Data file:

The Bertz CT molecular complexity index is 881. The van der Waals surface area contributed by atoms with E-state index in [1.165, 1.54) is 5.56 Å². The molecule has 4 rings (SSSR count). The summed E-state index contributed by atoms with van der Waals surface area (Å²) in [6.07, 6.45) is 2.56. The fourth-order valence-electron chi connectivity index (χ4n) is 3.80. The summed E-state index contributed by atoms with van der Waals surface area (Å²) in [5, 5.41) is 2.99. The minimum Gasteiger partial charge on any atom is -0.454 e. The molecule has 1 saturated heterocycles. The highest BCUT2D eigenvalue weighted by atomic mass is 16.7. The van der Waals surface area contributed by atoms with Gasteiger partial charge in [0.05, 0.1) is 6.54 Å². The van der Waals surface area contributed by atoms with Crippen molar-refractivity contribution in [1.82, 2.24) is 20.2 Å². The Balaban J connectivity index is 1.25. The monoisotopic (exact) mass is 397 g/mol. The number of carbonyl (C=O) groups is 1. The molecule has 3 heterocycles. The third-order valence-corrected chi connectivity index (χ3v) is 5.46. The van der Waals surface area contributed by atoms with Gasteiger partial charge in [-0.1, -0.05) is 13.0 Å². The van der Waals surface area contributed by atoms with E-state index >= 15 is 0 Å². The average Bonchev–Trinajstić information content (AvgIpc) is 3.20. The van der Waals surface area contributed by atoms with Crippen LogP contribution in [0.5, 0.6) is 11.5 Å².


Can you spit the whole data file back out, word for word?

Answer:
The Bertz CT molecular complexity index is 881. The van der Waals surface area contributed by atoms with E-state index in [1.165, 1.54) is 5.56 Å². The molecule has 4 rings (SSSR count). The summed E-state index contributed by atoms with van der Waals surface area (Å²) in [6.07, 6.45) is 2.56. The fourth-order valence-electron chi connectivity index (χ4n) is 3.80. The summed E-state index contributed by atoms with van der Waals surface area (Å²) in [5, 5.41) is 2.99. The minimum Gasteiger partial charge on any atom is -0.454 e. The molecule has 1 saturated heterocycles. The highest BCUT2D eigenvalue weighted by atomic mass is 16.7. The van der Waals surface area contributed by atoms with Gasteiger partial charge in [0.05, 0.1) is 6.54 Å². The van der Waals surface area contributed by atoms with Crippen molar-refractivity contribution in [1.82, 2.24) is 20.2 Å². The Balaban J connectivity index is 1.25. The monoisotopic (exact) mass is 397 g/mol. The number of carbonyl (C=O) groups is 1. The molecule has 3 heterocycles. The third-order valence-corrected chi connectivity index (χ3v) is 5.46. The van der Waals surface area contributed by atoms with Gasteiger partial charge in [-0.1, -0.05) is 13.0 Å². The van der Waals surface area contributed by atoms with E-state index >= 15 is 0 Å². The average Bonchev–Trinajstić information content (AvgIpc) is 3.20. The van der Waals surface area contributed by atoms with Crippen LogP contribution in [0.5, 0.6) is 11.5 Å².